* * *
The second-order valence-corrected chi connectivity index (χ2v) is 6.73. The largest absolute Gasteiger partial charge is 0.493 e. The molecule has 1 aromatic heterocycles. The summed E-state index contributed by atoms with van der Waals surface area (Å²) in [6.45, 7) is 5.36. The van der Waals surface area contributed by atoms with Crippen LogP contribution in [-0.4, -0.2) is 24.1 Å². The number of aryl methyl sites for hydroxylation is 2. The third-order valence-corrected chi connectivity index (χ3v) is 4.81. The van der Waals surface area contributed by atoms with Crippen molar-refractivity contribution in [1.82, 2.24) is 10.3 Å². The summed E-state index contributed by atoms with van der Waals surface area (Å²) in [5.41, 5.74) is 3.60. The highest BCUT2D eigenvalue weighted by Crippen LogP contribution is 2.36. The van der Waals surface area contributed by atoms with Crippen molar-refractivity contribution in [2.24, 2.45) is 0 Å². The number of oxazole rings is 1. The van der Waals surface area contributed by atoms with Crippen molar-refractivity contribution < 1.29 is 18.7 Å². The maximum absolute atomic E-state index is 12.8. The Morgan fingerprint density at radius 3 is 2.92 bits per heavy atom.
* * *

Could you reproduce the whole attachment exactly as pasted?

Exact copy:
The second-order valence-corrected chi connectivity index (χ2v) is 6.73. The largest absolute Gasteiger partial charge is 0.493 e. The molecule has 1 aromatic heterocycles. The summed E-state index contributed by atoms with van der Waals surface area (Å²) in [6.45, 7) is 5.36. The van der Waals surface area contributed by atoms with Crippen LogP contribution in [-0.4, -0.2) is 24.1 Å². The number of aryl methyl sites for hydroxylation is 2. The third-order valence-corrected chi connectivity index (χ3v) is 4.81. The van der Waals surface area contributed by atoms with Crippen molar-refractivity contribution in [1.82, 2.24) is 10.3 Å². The summed E-state index contributed by atoms with van der Waals surface area (Å²) in [5.41, 5.74) is 3.60. The highest BCUT2D eigenvalue weighted by Crippen LogP contribution is 2.36. The van der Waals surface area contributed by atoms with Crippen molar-refractivity contribution in [2.24, 2.45) is 0 Å². The number of oxazole rings is 1. The van der Waals surface area contributed by atoms with Crippen molar-refractivity contribution < 1.29 is 18.7 Å². The maximum absolute atomic E-state index is 12.8. The Morgan fingerprint density at radius 3 is 2.92 bits per heavy atom.